I’m Nominated for a Liebster Award


I’m Not Grandpa was nominated for a Liebster Award by Jeremy Atkins of Go Ask Your Daddy. Thank you Jeremy!  Please take a few minutes and check out Go Ask Your Daddy.

Accepting this award is a great honor, passing it along to other bloggers is an even bigger one.  The Liebster Award is passed to newer bloggers from more experienced ones as a way of acknowledging the work put into producing and maintaining an exciting blog.

I’m Not Grandpa is written from the perspective of a 50-Something First-Time Dad.   The tales of this Stay at Home Dad are written with a mix of sarcasm and sentiment.

I started I’m Not Grandpa as a way of documenting the excitement fatherhood and have been surprised at how it’s been received.  Along the way I’ve enjoyed reading the work of many Mommy and Daddy bloggers as well as many well-written blogs covering a vast array of topics.  Facebook and Twitter allowed me to meet some amazing writers through various blogging groups and even more amazing people as we perfect our craft.

Here’s what Jeremy said about I’m Not Grandpa in his nomination:

 You definitely don’t see many first time dads at the age of 50, but Frank’s blog chronicles just that.  This is one blog that I will definitely follow and look for new posts about his adventures.  I became a first time dad 10 years ago.  I can’t imaging becoming a dad in my 50s.  An enjoyable blog!

Liebster Award Winner Rules:

1 – Thank the person/blog who nominated you and post a link to their blog on your blog.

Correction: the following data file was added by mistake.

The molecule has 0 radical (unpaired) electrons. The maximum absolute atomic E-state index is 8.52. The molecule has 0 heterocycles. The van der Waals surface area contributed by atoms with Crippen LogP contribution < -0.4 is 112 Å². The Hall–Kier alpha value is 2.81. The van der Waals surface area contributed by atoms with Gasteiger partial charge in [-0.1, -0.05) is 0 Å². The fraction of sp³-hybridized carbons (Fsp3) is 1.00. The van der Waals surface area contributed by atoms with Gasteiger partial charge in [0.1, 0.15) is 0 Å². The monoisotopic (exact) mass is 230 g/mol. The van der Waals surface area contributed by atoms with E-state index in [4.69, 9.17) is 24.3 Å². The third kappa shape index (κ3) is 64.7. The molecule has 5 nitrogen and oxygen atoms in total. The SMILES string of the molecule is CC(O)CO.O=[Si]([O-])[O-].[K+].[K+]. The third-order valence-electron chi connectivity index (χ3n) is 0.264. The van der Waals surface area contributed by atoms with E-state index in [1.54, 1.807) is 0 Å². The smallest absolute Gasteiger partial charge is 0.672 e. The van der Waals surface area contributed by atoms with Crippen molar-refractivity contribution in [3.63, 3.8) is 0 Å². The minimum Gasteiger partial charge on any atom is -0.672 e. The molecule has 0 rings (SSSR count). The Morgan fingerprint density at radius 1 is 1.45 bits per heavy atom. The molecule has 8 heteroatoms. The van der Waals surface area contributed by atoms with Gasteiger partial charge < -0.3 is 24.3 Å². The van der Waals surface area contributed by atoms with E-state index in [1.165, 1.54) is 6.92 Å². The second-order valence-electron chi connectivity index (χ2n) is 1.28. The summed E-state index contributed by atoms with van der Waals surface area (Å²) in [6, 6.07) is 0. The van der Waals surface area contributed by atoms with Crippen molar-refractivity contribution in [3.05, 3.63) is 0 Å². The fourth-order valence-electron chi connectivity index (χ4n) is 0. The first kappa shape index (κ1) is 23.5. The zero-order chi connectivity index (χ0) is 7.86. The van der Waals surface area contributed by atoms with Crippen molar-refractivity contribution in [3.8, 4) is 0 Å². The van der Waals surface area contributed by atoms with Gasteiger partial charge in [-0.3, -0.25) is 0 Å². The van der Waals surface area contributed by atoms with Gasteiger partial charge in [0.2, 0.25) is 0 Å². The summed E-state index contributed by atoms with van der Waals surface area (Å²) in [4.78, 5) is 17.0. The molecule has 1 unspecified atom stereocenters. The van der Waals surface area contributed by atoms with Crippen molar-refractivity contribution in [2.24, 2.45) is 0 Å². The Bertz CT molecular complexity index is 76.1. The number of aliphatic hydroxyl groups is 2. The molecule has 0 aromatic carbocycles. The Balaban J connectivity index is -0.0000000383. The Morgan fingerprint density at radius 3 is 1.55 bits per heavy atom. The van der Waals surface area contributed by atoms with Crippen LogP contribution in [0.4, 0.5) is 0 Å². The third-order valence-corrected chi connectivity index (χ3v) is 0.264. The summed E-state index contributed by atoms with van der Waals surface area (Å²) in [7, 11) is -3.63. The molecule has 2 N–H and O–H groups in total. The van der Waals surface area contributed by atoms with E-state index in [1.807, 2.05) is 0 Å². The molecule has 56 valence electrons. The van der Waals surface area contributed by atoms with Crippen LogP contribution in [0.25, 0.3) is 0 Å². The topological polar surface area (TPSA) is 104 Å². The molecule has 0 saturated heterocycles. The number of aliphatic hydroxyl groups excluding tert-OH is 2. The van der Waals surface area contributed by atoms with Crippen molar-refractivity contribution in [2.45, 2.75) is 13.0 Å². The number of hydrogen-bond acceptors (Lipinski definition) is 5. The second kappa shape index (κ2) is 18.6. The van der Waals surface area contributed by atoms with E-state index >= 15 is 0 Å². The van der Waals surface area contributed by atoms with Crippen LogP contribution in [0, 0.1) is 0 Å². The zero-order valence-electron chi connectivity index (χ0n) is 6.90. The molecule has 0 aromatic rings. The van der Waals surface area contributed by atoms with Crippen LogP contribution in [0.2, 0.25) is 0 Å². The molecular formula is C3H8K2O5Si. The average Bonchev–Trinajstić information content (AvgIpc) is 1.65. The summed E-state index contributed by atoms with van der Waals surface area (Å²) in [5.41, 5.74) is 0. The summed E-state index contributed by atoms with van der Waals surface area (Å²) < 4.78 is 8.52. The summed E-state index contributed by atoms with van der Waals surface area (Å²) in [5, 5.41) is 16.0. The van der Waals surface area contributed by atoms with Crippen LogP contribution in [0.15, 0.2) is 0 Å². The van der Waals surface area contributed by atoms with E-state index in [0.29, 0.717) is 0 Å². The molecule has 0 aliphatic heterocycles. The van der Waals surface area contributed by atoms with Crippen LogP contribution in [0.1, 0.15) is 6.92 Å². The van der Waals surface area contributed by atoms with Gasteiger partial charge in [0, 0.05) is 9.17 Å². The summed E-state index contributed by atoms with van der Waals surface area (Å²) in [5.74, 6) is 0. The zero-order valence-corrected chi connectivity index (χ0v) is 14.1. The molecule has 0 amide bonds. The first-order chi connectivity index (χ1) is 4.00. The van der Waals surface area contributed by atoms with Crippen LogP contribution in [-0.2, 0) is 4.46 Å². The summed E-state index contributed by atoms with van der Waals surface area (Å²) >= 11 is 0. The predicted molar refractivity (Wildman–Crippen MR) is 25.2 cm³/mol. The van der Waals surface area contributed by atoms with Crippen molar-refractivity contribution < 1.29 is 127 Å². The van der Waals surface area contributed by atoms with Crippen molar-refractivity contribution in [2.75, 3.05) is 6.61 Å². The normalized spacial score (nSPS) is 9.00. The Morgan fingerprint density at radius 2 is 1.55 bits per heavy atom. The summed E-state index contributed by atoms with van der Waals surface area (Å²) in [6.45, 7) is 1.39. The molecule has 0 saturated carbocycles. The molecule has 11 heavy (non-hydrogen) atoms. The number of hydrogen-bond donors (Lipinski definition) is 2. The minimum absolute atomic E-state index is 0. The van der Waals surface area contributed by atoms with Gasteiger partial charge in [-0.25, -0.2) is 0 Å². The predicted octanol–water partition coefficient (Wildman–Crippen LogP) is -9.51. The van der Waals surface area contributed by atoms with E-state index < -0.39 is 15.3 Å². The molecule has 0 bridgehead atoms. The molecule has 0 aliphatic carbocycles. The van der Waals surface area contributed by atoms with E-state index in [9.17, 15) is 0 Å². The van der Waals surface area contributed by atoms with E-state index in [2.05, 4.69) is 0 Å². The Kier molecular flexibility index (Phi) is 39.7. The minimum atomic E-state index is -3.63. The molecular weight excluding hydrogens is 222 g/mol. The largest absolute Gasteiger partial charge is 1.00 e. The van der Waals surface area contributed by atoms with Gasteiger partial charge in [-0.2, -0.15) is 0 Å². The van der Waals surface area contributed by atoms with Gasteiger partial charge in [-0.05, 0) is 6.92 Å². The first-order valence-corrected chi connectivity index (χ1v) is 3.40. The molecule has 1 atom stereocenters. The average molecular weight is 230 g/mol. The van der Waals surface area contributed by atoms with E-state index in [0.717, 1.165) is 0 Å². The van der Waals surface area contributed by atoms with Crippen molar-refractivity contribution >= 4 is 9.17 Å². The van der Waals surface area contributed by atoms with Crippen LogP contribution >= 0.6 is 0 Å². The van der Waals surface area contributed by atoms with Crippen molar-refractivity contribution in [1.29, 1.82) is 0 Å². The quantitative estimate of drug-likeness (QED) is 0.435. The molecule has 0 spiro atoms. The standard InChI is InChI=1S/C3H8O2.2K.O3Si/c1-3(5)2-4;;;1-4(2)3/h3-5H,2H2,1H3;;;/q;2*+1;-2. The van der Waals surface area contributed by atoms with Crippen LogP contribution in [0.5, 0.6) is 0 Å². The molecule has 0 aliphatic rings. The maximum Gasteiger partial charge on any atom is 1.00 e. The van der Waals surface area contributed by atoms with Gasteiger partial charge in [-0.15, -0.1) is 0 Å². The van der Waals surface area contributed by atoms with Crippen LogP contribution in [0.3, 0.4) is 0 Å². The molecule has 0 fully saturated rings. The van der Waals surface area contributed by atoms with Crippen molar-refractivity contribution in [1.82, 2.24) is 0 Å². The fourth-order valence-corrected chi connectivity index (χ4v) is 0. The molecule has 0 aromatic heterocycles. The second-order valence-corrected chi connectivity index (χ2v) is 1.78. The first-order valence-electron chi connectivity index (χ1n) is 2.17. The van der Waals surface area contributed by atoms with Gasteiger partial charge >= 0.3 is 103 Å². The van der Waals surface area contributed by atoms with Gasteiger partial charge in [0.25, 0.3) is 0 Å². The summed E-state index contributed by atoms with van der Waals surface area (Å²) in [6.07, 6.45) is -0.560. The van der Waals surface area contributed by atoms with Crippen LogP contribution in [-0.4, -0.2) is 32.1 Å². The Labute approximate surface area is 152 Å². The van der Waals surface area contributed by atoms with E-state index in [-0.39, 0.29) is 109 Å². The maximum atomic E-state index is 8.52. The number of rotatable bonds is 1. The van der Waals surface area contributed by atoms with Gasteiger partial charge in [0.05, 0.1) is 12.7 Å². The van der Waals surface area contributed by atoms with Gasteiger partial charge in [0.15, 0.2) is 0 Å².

2 – Display the award on your blog. This can be done by including it in your post and/or displaying it using a widget (note: the best way to do this is to save the image to your own

3 – Answer the 10 questions about yourself that your nominating blogger chooses for you (see my questions above).

4 – Nominate 10 blogs that you feel deserve the award. These must be new bloggers (less than two years blogging) who have fewer than 1000 followers.

5 – Create a list of questions for your nominated bloggers to answer.

6 – List these rules in your post (feel free to cut & paste!)

7 – Inform the blogs that you nominated that they have been awarded the award and provide a link for them to your post so that they can learn about it.

The rules of accepting the Liebster Award ask me to answer a few questions and post them to my blog.  Here they are!

1 – What inspired you to start your blog?

I’ve been blogging for about five years, mainly about running, my running blog is North Queens Runner.  During my wife’s pregnancy I read a few parenting books, although they were helpful, they were written mainly for by women for women.  As a sarcastic person, my mind went to the races and I thought this would make a great blog.

2 – What blogging goal are you currently striving for? 

Trying to post quality work on a consistent schedule, it’s not as easy as it sounds, while balancing work and caring for a 16-month old son.

3 – What activities do you enjoy outside of blogging?

I enjoy running I’ve run 12 marathons and two ultramarathons and am an avid cyclist.  I love movies, all periods and genres.  I’m a big New York Mets and Dallas Cowboys fan.  I enjoy spending quality time with my wife, which is harder to do since the baby was born.